Lundquist’s new research assessing communications for business leadership
Trust “is the fundamental basis of business,” American banker J.P. Morgan asserted just over a century ago. Even today, trust is a universal currency that underpins transactions, business relationships and reputation. If it is to provide strategic support to the business, communications must engender, enhance and protect trust.
To someone like J.P. Morgan a century or so ago, personal connections and character were critical. Fast forward to our hyper-connected age, however, and we find that the real-time glare of social media is forcing business to get personal, project a human face and depend on the trust people place in its “character”.
What does this mean for anyone who cares about strategic communications? That’s a question we’ve asked ourselves as we crafted a new research project that aspires to capture the importance of communications for the competitiveness of the business, how it supports transformation and innovation processes that are the essence of leadership today.
We’ve baptised that new research .trust: the “dot” in the name represents the digital ecosystem that provides a window through which we can get to know and engage with a company. In a similar logic, we’ve re-named our CSR Online Awards research, which has assessed sustainability communications since 2008, as .future: the focus here is on how a company conveys the concrete contribution it is making today towards our future challenges.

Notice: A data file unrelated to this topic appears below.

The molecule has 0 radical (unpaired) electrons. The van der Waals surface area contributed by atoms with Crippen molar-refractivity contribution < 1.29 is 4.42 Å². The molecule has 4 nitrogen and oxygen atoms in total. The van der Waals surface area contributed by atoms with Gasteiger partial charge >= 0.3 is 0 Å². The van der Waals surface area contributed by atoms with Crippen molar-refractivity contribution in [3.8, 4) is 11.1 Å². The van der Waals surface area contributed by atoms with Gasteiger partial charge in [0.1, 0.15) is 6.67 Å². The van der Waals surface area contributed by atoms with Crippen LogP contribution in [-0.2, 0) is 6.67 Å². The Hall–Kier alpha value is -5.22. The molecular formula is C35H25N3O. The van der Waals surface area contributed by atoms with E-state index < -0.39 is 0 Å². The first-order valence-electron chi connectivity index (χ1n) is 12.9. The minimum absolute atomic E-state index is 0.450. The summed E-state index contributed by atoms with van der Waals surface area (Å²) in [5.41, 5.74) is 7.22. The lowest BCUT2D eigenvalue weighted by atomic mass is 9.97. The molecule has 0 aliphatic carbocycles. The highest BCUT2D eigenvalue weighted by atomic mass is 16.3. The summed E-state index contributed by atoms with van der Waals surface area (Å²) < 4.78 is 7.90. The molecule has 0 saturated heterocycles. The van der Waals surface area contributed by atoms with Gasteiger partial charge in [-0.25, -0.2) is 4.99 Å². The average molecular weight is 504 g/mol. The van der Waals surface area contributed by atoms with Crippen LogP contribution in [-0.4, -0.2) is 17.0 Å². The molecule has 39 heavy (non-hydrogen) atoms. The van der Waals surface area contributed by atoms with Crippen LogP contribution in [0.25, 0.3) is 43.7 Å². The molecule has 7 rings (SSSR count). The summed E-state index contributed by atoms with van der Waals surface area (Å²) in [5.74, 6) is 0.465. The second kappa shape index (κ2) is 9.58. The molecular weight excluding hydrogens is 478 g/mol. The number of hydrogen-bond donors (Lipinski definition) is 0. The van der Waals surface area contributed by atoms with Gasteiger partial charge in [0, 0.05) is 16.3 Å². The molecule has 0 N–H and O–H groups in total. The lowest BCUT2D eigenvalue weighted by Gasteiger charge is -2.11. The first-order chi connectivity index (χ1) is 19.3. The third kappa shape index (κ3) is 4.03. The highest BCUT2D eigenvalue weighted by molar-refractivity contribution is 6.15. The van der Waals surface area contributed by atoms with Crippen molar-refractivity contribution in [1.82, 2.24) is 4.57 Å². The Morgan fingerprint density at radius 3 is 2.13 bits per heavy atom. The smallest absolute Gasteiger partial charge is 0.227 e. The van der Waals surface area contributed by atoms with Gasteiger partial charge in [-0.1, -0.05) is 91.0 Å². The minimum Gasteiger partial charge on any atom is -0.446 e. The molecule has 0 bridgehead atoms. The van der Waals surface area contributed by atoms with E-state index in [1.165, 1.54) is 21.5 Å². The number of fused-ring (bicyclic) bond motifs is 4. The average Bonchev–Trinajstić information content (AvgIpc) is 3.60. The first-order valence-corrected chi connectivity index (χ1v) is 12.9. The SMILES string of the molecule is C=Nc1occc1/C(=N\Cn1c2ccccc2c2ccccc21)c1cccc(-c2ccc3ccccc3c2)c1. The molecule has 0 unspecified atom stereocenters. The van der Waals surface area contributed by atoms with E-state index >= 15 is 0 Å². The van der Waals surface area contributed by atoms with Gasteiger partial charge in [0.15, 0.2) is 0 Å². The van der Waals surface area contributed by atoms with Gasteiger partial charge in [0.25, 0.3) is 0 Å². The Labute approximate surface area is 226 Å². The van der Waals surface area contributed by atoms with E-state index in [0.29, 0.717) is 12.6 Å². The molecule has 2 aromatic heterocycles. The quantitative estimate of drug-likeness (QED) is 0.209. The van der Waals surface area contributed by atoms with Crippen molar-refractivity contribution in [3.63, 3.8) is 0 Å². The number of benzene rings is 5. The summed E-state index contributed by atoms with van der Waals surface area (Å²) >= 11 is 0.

We’re convinced that there are two sides to effective communications:
- SUBSTANCETransparency and disclosure of relevant information are the primary functions of corporate communications and they cannot be relegated to dry, formal reports aimed at regulatory compliance and expert audiences (progress made in the 10 years since the financial is mixed, at best). Substance is the bedrock without which trust will crumble. It’s critical, but isn’t everything.
- DISTINCTIVENESSThis is the ability to actively engage audiences with an authentic, relevant and future-oriented narrative about what the business is trying to achieve.. Think of it as projecting the “character” we mentioned above: How do you come across? What plans do you have for the future? How credible are you in achieving the goals you set yourself?
Our aim with this new research is to guide companies in understanding how to position themselves through the complex interaction of these two dimensions. We’ve accompanied the research with the image of a multi-coloured braid because it shows how trust is woven together from diverse elements in an unending process.
For now, we’re launching the inaugural edition of .trust focused on state, private and family-owned companies in three markets (Italy, Switzerland and Austria). In 2019 we plan to extend the research to listed companies and a wider geography.